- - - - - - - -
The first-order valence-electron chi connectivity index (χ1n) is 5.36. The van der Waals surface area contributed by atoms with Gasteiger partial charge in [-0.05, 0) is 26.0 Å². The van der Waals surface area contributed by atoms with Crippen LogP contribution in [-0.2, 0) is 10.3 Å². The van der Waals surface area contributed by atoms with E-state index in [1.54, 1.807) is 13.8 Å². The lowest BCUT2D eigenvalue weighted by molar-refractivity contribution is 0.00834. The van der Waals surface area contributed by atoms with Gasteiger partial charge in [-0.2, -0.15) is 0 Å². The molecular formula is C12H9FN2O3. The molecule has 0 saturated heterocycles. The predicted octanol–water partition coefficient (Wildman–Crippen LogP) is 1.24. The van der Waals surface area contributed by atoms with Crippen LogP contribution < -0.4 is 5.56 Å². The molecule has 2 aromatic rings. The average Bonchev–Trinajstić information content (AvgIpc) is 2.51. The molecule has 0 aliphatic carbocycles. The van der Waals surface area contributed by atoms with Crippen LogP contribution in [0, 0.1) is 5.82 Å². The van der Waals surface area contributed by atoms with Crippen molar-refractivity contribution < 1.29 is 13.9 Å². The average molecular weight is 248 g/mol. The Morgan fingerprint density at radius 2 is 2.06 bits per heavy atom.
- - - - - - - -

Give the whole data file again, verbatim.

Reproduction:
The first-order valence-electron chi connectivity index (χ1n) is 5.36. The van der Waals surface area contributed by atoms with Gasteiger partial charge in [-0.05, 0) is 26.0 Å². The van der Waals surface area contributed by atoms with Crippen LogP contribution in [-0.2, 0) is 10.3 Å². The van der Waals surface area contributed by atoms with E-state index in [1.54, 1.807) is 13.8 Å². The lowest BCUT2D eigenvalue weighted by molar-refractivity contribution is 0.00834. The van der Waals surface area contributed by atoms with Gasteiger partial charge in [-0.2, -0.15) is 0 Å². The molecular formula is C12H9FN2O3. The molecule has 0 saturated heterocycles. The predicted octanol–water partition coefficient (Wildman–Crippen LogP) is 1.24. The van der Waals surface area contributed by atoms with Crippen LogP contribution < -0.4 is 5.56 Å². The molecule has 2 aromatic rings. The average Bonchev–Trinajstić information content (AvgIpc) is 2.51. The molecule has 0 aliphatic carbocycles. The van der Waals surface area contributed by atoms with Crippen LogP contribution in [0, 0.1) is 5.82 Å². The van der Waals surface area contributed by atoms with Crippen molar-refractivity contribution < 1.29 is 13.9 Å². The average molecular weight is 248 g/mol. The Morgan fingerprint density at radius 2 is 2.06 bits per heavy atom.